"Can" Versus "Should"
Don McNay, in a review of a book about President Obama
, makes some profound statements about fatherhood: "I can say, from firsthand experience that having an absent father can hurt your development. I can also say, from firsthand experience, that having an encouraging and loving father can be the key to achieving greatness."
However, he comes to a conclusion that, after pondering it for a while, I found to be meaningless: "If Obama can do it, every other child of an absent father can make it too."
First, President Obama's case was not typical in that he was raised, during several key years of his childhood, by his married grandfather and grandmother.
Second, saying that something "can be done" is not nearly the same as saying it "is likely to be done." Every child can break the Olympic sprinting record set by Usain Bolt. That is a true statement - but does it have significance? Will every child break the record? What are their chances? The research on the consequences of father absence on children is clear that those children face significant risks that are not easily overcome.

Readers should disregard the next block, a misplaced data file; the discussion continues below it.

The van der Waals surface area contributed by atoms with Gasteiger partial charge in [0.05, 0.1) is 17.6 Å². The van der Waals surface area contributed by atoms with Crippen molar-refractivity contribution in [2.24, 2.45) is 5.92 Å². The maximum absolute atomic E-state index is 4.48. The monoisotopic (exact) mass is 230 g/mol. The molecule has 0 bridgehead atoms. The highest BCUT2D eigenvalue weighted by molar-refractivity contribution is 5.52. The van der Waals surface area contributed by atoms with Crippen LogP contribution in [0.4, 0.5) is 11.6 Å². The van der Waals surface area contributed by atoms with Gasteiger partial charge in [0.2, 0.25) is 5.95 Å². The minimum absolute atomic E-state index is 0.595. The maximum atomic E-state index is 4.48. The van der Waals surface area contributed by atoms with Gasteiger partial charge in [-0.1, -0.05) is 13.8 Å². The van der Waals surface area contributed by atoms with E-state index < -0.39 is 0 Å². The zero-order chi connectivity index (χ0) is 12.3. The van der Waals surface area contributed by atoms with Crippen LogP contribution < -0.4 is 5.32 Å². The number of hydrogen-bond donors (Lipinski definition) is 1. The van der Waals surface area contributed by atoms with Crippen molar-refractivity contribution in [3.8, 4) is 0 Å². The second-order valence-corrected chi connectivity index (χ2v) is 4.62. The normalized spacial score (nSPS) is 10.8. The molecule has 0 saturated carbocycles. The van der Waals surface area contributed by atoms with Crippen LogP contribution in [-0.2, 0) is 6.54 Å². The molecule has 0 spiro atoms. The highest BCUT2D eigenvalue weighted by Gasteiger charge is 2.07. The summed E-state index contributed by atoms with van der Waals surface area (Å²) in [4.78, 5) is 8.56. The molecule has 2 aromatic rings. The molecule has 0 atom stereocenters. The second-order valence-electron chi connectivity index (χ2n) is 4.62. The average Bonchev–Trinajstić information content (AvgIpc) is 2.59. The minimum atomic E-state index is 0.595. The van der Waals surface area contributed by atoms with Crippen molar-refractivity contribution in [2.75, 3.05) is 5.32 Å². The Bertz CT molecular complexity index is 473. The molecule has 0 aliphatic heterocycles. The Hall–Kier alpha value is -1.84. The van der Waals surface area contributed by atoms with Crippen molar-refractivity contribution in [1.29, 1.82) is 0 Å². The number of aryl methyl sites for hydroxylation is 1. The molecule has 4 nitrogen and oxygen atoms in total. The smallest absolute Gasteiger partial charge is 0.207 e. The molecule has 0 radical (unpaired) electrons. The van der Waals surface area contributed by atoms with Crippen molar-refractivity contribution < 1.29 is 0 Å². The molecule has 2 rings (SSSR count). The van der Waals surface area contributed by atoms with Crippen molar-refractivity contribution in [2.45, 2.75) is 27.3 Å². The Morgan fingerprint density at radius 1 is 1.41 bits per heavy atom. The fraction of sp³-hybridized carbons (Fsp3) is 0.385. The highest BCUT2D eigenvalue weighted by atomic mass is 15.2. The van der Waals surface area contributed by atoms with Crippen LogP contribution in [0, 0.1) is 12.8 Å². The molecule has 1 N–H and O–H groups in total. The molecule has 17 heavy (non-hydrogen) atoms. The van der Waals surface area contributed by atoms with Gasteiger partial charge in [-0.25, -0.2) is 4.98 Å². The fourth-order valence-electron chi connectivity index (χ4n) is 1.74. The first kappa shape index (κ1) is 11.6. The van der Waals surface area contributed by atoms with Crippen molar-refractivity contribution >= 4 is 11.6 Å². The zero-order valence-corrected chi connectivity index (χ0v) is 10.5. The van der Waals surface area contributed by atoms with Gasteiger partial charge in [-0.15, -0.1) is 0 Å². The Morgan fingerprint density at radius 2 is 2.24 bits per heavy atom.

Finally, just because something "can" be done does not mean we should be neutral or complacent about whether it "should" be done. Even if McNay's statement was meaningful or significant, would it mean that President Obama should immediately end his responsible fatherhood initiative? Should men, when they get women pregnant, just move on with the assurance that their children "can" make it without them?
We need to, as a society, give children their best chances to succeed. Going with the flow of father absence and hoping that something unlikely "can" happen is not fair to our children.